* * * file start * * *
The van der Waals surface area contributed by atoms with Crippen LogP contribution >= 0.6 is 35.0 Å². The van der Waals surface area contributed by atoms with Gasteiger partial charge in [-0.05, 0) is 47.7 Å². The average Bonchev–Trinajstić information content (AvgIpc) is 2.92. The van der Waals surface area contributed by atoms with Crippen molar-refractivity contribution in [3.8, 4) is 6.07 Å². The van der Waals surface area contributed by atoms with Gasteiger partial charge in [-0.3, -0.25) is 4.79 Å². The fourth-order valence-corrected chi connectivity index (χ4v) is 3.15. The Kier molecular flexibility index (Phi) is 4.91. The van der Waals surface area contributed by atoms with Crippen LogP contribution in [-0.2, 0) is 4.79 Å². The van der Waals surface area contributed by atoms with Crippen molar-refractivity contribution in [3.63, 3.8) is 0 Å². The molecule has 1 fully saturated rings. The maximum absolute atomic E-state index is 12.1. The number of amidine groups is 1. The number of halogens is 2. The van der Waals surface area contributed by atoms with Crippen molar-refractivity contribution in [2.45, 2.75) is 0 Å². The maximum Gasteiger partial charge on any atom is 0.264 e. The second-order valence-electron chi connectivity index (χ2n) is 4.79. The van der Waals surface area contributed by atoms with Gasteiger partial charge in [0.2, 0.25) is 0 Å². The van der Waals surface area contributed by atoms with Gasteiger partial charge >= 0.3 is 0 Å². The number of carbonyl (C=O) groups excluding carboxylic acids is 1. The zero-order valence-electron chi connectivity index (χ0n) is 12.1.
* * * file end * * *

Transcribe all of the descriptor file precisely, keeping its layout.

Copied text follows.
The van der Waals surface area contributed by atoms with Crippen LogP contribution >= 0.6 is 35.0 Å². The van der Waals surface area contributed by atoms with Gasteiger partial charge in [-0.05, 0) is 47.7 Å². The average Bonchev–Trinajstić information content (AvgIpc) is 2.92. The van der Waals surface area contributed by atoms with Crippen molar-refractivity contribution in [3.8, 4) is 6.07 Å². The van der Waals surface area contributed by atoms with Gasteiger partial charge in [-0.3, -0.25) is 4.79 Å². The fourth-order valence-corrected chi connectivity index (χ4v) is 3.15. The Kier molecular flexibility index (Phi) is 4.91. The van der Waals surface area contributed by atoms with Crippen LogP contribution in [-0.2, 0) is 4.79 Å². The van der Waals surface area contributed by atoms with Crippen molar-refractivity contribution in [3.63, 3.8) is 0 Å². The molecule has 1 fully saturated rings. The maximum absolute atomic E-state index is 12.1. The number of amidine groups is 1. The number of halogens is 2. The van der Waals surface area contributed by atoms with Crippen molar-refractivity contribution in [2.45, 2.75) is 0 Å². The maximum Gasteiger partial charge on any atom is 0.264 e. The second-order valence-electron chi connectivity index (χ2n) is 4.79. The van der Waals surface area contributed by atoms with Gasteiger partial charge in [0.2, 0.25) is 0 Å². The van der Waals surface area contributed by atoms with Gasteiger partial charge >= 0.3 is 0 Å². The number of carbonyl (C=O) groups excluding carboxylic acids is 1. The zero-order valence-electron chi connectivity index (χ0n) is 12.1.